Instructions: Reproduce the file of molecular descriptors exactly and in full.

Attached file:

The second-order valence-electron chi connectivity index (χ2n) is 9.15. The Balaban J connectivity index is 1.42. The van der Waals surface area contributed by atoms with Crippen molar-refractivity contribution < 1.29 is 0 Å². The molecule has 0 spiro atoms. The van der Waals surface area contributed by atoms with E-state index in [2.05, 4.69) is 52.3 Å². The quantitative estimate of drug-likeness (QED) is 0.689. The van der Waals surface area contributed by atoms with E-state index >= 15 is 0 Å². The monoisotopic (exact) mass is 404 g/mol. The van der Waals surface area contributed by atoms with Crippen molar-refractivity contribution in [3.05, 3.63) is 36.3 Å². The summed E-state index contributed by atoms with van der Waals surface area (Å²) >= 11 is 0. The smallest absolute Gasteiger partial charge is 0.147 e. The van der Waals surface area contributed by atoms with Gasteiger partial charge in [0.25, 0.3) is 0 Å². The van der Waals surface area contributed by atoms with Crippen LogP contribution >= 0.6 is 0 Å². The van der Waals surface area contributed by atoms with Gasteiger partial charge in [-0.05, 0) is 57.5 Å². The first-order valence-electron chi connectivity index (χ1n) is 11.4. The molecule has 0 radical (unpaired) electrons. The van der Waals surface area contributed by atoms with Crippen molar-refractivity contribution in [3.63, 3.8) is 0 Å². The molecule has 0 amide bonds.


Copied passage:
The second-order valence-electron chi connectivity index (χ2n) is 9.15. The Balaban J connectivity index is 1.42. The van der Waals surface area contributed by atoms with Crippen molar-refractivity contribution < 1.29 is 0 Å². The molecule has 0 spiro atoms. The van der Waals surface area contributed by atoms with E-state index in [2.05, 4.69) is 52.3 Å². The quantitative estimate of drug-likeness (QED) is 0.689. The van der Waals surface area contributed by atoms with E-state index >= 15 is 0 Å². The monoisotopic (exact) mass is 404 g/mol. The van der Waals surface area contributed by atoms with Crippen molar-refractivity contribution in [3.05, 3.63) is 36.3 Å². The summed E-state index contributed by atoms with van der Waals surface area (Å²) >= 11 is 0. The smallest absolute Gasteiger partial charge is 0.147 e. The van der Waals surface area contributed by atoms with Gasteiger partial charge in [0.25, 0.3) is 0 Å². The van der Waals surface area contributed by atoms with Crippen LogP contribution >= 0.6 is 0 Å². The van der Waals surface area contributed by atoms with Gasteiger partial charge in [-0.05, 0) is 57.5 Å². The first-order valence-electron chi connectivity index (χ1n) is 11.4. The molecule has 0 radical (unpaired) electrons. The van der Waals surface area contributed by atoms with Crippen molar-refractivity contribution in [3.63, 3.8) is 0 Å². The molecule has 0 amide bonds.